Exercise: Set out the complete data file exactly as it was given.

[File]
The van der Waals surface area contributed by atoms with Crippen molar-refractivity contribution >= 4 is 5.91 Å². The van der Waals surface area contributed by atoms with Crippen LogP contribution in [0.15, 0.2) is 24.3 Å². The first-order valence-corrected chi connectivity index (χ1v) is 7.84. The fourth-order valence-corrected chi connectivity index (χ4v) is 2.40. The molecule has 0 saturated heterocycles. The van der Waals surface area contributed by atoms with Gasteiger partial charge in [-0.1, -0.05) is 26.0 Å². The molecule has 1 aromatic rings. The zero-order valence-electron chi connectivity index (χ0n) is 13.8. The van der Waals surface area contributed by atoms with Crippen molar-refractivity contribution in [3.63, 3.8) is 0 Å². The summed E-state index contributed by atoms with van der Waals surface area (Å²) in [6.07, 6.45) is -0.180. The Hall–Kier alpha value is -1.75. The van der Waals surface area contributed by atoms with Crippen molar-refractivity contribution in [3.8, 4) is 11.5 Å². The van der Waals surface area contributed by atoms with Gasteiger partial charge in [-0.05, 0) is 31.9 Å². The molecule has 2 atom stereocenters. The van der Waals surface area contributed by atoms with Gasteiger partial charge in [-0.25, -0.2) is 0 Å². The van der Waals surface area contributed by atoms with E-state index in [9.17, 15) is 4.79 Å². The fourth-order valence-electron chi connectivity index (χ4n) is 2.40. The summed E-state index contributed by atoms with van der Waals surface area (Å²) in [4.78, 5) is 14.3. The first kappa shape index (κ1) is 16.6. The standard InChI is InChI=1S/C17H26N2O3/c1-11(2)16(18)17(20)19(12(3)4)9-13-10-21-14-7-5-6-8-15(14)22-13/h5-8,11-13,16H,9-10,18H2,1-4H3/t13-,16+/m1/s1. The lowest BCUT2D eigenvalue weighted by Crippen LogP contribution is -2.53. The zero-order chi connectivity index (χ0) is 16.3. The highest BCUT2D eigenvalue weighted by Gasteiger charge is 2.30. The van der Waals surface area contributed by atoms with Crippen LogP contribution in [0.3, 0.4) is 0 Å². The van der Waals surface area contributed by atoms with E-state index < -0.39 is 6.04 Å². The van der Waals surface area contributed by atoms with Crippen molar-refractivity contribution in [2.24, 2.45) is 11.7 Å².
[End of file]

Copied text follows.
The van der Waals surface area contributed by atoms with Crippen molar-refractivity contribution >= 4 is 5.91 Å². The van der Waals surface area contributed by atoms with Crippen LogP contribution in [0.15, 0.2) is 24.3 Å². The first-order valence-corrected chi connectivity index (χ1v) is 7.84. The fourth-order valence-corrected chi connectivity index (χ4v) is 2.40. The molecule has 0 saturated heterocycles. The van der Waals surface area contributed by atoms with Gasteiger partial charge in [-0.1, -0.05) is 26.0 Å². The molecule has 1 aromatic rings. The zero-order valence-electron chi connectivity index (χ0n) is 13.8. The van der Waals surface area contributed by atoms with Crippen molar-refractivity contribution in [3.63, 3.8) is 0 Å². The summed E-state index contributed by atoms with van der Waals surface area (Å²) in [6.07, 6.45) is -0.180. The Hall–Kier alpha value is -1.75. The van der Waals surface area contributed by atoms with Crippen molar-refractivity contribution in [3.8, 4) is 11.5 Å². The van der Waals surface area contributed by atoms with Gasteiger partial charge in [-0.05, 0) is 31.9 Å². The molecule has 2 atom stereocenters. The van der Waals surface area contributed by atoms with Gasteiger partial charge in [-0.25, -0.2) is 0 Å². The van der Waals surface area contributed by atoms with E-state index in [9.17, 15) is 4.79 Å². The fourth-order valence-electron chi connectivity index (χ4n) is 2.40. The summed E-state index contributed by atoms with van der Waals surface area (Å²) in [4.78, 5) is 14.3. The first kappa shape index (κ1) is 16.6. The standard InChI is InChI=1S/C17H26N2O3/c1-11(2)16(18)17(20)19(12(3)4)9-13-10-21-14-7-5-6-8-15(14)22-13/h5-8,11-13,16H,9-10,18H2,1-4H3/t13-,16+/m1/s1. The lowest BCUT2D eigenvalue weighted by Crippen LogP contribution is -2.53. The zero-order chi connectivity index (χ0) is 16.3. The highest BCUT2D eigenvalue weighted by Gasteiger charge is 2.30. The van der Waals surface area contributed by atoms with Crippen LogP contribution in [0.3, 0.4) is 0 Å². The van der Waals surface area contributed by atoms with E-state index < -0.39 is 6.04 Å². The van der Waals surface area contributed by atoms with Crippen molar-refractivity contribution in [2.24, 2.45) is 11.7 Å².